Surfing isn’t too popular on the south shore of Long Island.  Notwithstanding having to jump into frigid waters, the waves, or lack thereof, haven’t really helped beckon too many people in.  Despite this set of opinions however, surfers have also contributed to deleterious effects on the environment. Whether its polyurethane boards or neoprene suits, the industry runs afoul with hazardous environmental actions. However, Danny Hess, a former surf board shaper, is attempting to change the paradigm of surfing through his natural finished boards and organic resins. Having an interest in sustainability through his studies at the San Francisco Institute of Architecture, Hess has since shifted his attention from buildings to boards.

The surfing industry itself is stodgy and resistant to change. And while the idea of using wood boards is not novel, as indicating by their presence in the surfing world, the truth is polyurethane boards dominate because they are inexpensive, and surfers tend to throw them away after about two years of usage anyway. As the article indicates, polyurethane has an element called toluene diisocyanate (TDI) that when heated can cause extreme health complications including, “asthma, cardiac arrest, respiratory failure, hearing and vision loss.”  Hess has attempted to produce socially responsible boards by handcrafting about 160 of them a year out of recycled goods, and waxing them using epoxies whose base ingredient is sap.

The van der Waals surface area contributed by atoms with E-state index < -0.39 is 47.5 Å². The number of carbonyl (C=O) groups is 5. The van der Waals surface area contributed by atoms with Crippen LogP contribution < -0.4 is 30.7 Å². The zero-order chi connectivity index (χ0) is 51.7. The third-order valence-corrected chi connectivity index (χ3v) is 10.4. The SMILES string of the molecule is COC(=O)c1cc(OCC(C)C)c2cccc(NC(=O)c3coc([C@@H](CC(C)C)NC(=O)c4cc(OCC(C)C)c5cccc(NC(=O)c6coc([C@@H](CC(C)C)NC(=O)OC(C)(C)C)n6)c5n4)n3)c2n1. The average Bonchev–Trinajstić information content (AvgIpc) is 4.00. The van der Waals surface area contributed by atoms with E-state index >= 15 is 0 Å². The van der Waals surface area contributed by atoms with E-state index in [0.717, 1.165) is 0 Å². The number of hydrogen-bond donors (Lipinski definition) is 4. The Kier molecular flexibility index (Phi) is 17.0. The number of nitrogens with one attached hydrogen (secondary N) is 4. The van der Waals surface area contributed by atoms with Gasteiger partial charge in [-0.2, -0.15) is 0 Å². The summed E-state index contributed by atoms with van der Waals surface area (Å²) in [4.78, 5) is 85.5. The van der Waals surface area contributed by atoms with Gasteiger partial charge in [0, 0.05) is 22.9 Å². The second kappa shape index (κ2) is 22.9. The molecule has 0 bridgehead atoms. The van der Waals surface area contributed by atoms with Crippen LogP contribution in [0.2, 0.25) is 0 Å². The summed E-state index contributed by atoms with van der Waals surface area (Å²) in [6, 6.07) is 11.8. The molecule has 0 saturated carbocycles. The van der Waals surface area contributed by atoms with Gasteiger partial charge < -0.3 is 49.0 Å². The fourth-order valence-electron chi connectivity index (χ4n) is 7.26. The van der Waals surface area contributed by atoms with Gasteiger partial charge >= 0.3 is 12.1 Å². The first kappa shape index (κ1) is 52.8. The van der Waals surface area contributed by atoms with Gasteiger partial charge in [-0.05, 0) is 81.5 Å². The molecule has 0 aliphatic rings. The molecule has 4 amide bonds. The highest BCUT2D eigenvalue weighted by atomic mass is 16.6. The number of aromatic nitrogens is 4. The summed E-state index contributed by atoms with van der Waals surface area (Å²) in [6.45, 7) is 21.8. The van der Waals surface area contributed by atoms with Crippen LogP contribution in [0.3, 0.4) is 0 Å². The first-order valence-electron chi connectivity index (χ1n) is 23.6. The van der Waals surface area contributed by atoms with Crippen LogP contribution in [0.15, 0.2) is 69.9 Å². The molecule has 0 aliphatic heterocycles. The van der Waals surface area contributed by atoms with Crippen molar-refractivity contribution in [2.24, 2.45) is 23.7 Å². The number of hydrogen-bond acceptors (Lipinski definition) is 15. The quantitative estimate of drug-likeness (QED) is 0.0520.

Hess’ story is an inspiration for entrepreneurs and headstrong people like myself. He is fighting a stodgy industry with his own stodgy beliefs in sustainability. Not only is he taking care into producing each and every one of his boards, but he is also constructing them using recycled and sustainable materials. As a result, the quality eminent in his product may entice surfers to keep their boards longer and reverse the trend of disposing of the boards after only two years time. It’s refreshing to know that ideas of sustainability are prevailing in even in the most stubborn of industries. In this way and others, Hess is helping to perpetuate a world where we all live green, and be green.

 

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